Nonfungible token (NFT) marketplace OpenSea suffered a server breach on its main Discord channel, with hackers posting fake “Youtube partnership” announcements.

A screenshot shared Friday shows fake collaboration news, accompanied by a link to a phishing site. OpenSea Support’s official Twitter account tweeted that the marketplace’s Discord server was breached Friday morning and warned users not to click links in the channel.

The hacker’s initial post, published in the announcements channel, claimed that OpenSea had “partnered with YouTube to bring their community into the NFT Space.” It also said that they would c-release a mint pass with OpenSea that would allow holders to mint their project for free.

It appears that the intruder was able to stay on the server for a considerable length of time before OpenSea staff was able to regain control. In an attempt to instill “fear of missing out” in the victims, the hacker reposted follow-ups to the initial fraudulent announcement, rehashing the phony link, and claiming that 70% of the supply had already been minted.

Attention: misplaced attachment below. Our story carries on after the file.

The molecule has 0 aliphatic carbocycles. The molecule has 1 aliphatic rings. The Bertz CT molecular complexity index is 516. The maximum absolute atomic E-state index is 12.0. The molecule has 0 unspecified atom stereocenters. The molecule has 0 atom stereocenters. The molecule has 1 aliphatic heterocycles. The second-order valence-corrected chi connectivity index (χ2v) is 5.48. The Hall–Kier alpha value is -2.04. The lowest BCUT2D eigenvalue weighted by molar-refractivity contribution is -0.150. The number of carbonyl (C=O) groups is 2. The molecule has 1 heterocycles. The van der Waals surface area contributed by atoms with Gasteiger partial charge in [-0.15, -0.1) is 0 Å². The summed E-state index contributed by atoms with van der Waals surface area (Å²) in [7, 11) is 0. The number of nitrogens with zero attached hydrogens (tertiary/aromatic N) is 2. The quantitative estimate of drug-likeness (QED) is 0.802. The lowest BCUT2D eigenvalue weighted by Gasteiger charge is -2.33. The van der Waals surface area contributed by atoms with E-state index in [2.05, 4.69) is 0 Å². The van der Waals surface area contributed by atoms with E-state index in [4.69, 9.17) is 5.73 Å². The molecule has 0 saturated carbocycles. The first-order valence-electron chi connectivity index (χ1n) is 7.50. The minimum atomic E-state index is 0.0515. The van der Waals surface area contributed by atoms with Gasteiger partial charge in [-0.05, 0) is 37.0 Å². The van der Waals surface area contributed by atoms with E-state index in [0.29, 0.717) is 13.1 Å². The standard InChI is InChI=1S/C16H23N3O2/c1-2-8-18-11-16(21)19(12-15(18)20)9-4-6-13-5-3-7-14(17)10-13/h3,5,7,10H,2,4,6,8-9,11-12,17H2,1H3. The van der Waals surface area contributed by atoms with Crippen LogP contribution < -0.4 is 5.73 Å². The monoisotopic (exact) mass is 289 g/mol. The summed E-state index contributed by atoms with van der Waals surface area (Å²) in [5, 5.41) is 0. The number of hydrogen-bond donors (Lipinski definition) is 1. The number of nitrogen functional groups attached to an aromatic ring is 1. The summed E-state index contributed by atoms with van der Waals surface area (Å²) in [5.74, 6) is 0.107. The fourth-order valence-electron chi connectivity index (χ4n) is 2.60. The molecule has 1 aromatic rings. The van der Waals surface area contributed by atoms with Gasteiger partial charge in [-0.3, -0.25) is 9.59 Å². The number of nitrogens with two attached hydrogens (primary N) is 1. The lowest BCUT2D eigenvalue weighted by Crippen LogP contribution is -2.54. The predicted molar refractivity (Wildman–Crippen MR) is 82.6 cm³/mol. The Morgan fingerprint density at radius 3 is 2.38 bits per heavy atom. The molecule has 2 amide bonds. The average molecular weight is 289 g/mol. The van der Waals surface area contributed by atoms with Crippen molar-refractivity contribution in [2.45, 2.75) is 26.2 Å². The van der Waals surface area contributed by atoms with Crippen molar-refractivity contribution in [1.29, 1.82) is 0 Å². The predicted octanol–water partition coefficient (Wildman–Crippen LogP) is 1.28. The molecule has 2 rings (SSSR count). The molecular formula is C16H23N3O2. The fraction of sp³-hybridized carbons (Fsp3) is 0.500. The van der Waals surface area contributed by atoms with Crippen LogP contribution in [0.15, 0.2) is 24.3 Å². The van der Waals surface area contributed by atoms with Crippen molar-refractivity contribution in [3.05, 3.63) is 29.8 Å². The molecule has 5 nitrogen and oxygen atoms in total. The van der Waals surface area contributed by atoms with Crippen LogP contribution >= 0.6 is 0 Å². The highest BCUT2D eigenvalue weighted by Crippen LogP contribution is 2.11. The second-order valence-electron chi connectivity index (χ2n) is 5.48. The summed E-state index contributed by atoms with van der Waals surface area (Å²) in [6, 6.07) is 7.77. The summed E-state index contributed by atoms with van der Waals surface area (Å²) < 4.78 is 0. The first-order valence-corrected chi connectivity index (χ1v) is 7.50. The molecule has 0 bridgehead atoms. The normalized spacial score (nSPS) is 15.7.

The scammer also attempted to entice OpenSea users by stating that YouTube would provide “insane utilities” to those who claimed the NFTs. They are claiming that this offer is unique and that there would be no further rounds to participate, which is typical of fraudsters.

On-chain data shows 13 wallets that seem to have been compromised as of writing, with the most valuable stolen NFT being a Founders’ Pass worth around 3.33 ETH or $8,982.58.

Initial reports suggest that the intruder used webhooks to access server controls. A webhook is a server plugin that allows other software to receive real-time information. Webhooks have been used increasingly as an attack vector by hackers because they provide the ability to send messages from official server accounts.

Related: Ape-themed airdrop phishing scams are on the rise, experts warn

The OpenSea Discord is not the only server to be exploited via webhooks. Several prominent NFT collections’ channels, including Bored Ape Yacht Club, Doodles and KaijuKings, were compromised in early April with a similar vulnerability that allowed the hacker to use official server accounts to post phishing links.